Member of Parliament Marc Miller (Ville-Marie—Sud-Ouest) poses for a photo after an informal meet-and-greet with MCK and AFNQL leaders. The MP was one of several who attended the session last week. (Courtesy Marc Miller)
By: Kate Sheridan, The Eastern Door
A Kahnawake eatery was host to a multi-governmental meeting spanning three political organizations.
Several members of the Canadian Parliament met with MCK chiefs and leaders from the Assembly of First Nations of Quebec and Labrador (AFNQL) at Xavier’s restaurant in Kahnawake on Tuesday.
The purpose of the meeting was a meet-and-greet, said MP Marc Miller, chair of the Quebec caucus who represents the Ville-Marie—Sud-Ouest federal riding in Montreal. No specific issues were discussed in a group.
“That’s for a later date, if there is that opportunity,” Miller said.
Seven local-area MPs accompanied Miller, including Brenda Shanahan (Châteauguay — Lacolle), Jean-Claude Puissant (La Prairie), Linda Lapointe (Rivière-des-Milles-Îles), David Graham (Laurentides — Labelle), Alexandra Mendès (Brossard — Saint-Lambert), Anju Dhillon (Dorval — Lachine — LaSalle).
Many of those ridings cover Kanien’kehá:ka traditional territory, Miller noted.
The head of the Indigenous Liberal Caucus, Don Rusnak (Thunder Bay-Rainy River) also attended.
Grand chief Joe Norton and council chiefs Gina Deer, Kahsennenhawe Sky-Deer, Christine Zachary-Deom, and chief political advisor Winona Polson-Lahache were present, as were representatives from the AFNQL.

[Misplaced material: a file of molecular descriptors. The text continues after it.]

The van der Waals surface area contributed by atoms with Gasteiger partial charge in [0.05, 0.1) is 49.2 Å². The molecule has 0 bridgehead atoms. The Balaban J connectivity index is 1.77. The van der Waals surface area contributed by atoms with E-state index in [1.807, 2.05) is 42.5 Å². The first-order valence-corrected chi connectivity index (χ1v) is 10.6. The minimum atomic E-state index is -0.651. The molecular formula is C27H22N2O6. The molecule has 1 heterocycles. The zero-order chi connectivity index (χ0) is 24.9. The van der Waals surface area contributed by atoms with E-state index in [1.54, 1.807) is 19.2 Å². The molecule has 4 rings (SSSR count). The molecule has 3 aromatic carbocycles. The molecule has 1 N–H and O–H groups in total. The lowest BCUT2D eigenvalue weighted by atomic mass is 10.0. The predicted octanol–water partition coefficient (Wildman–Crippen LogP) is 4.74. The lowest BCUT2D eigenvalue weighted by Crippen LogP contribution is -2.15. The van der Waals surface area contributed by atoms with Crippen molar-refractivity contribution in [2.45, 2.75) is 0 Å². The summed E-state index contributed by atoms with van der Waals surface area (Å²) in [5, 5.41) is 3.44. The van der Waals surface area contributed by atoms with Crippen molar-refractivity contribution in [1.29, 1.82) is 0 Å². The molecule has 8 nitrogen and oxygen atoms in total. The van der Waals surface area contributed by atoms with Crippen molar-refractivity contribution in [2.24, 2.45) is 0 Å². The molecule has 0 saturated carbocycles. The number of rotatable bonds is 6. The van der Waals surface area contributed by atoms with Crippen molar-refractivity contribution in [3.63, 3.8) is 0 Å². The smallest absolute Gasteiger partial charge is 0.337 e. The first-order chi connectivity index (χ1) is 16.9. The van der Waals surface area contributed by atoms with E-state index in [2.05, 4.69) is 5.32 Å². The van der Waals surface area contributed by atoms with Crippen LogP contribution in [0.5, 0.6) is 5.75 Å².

“Hats off to the AFNQL for doing this,” said Joe Delaronde, political press attaché for the MCK. “For us, we’ve seen—in Kahnawake—that the (political) winds have changed. That’s for sure. Are we getting excited about it? I think we’re very pragmatic.”
AFNQL chief Ghislain Picard invited the Liberal Caucus to the AFNQL’s offices in Kahnawake after meeting with the caucus in Ottawa.
“We gladly accepted, obviously,” Miller said. “It’s a big mission of this government on a number of levels to renew our ties to First Nations.”
The meeting was a first step towards a better relationship, Miller noted, and could be the foundation for a more personal dialogue in the future. Miller has encouraged members of his caucus to attend Kahnawake’s Echoes of a Proud Nation Pow Wow on July 9 and 10, though he noted will be travelling and unable to attend himself.
“Unfortunately, the level of knowledge of our First Nations is very limited. It’s limited to what we are taught in school, and that needs to be deepened in order to have any meaningful progress on the projects we’ve undertaken,” Miller noted. “The commitment in the budget is clear and unequivocal.”
The government allocated $634 million over five years for projects to improve Indigenous child welfare and $2 billion for First Nations education in the budget tabled in March. (However, $1 billion of the education funding will not be available until after the next election; several Indigenous leaders decried the funding as inadequate.)
Fiscal items are less important to Kahnawake than to other communities, Delaronde noted, but the relationship is crucial nonetheless.
“When you’ve shaken hands and you’ve looked them in the eye,” Delaronde said, “it makes a big difference.”
Miller agreed, noting the government’s campaign promise to reestablish a nation-to-nation relationship.
“(Issues) need to be put onto the table in a very frank and open discussion. If you don’t have that bond, I think there is automatically suspicion,” Miller said. “It’s going to take time. Every First Nations has its own particular and clearing out a lot of the ignorance on our side is extremely important.”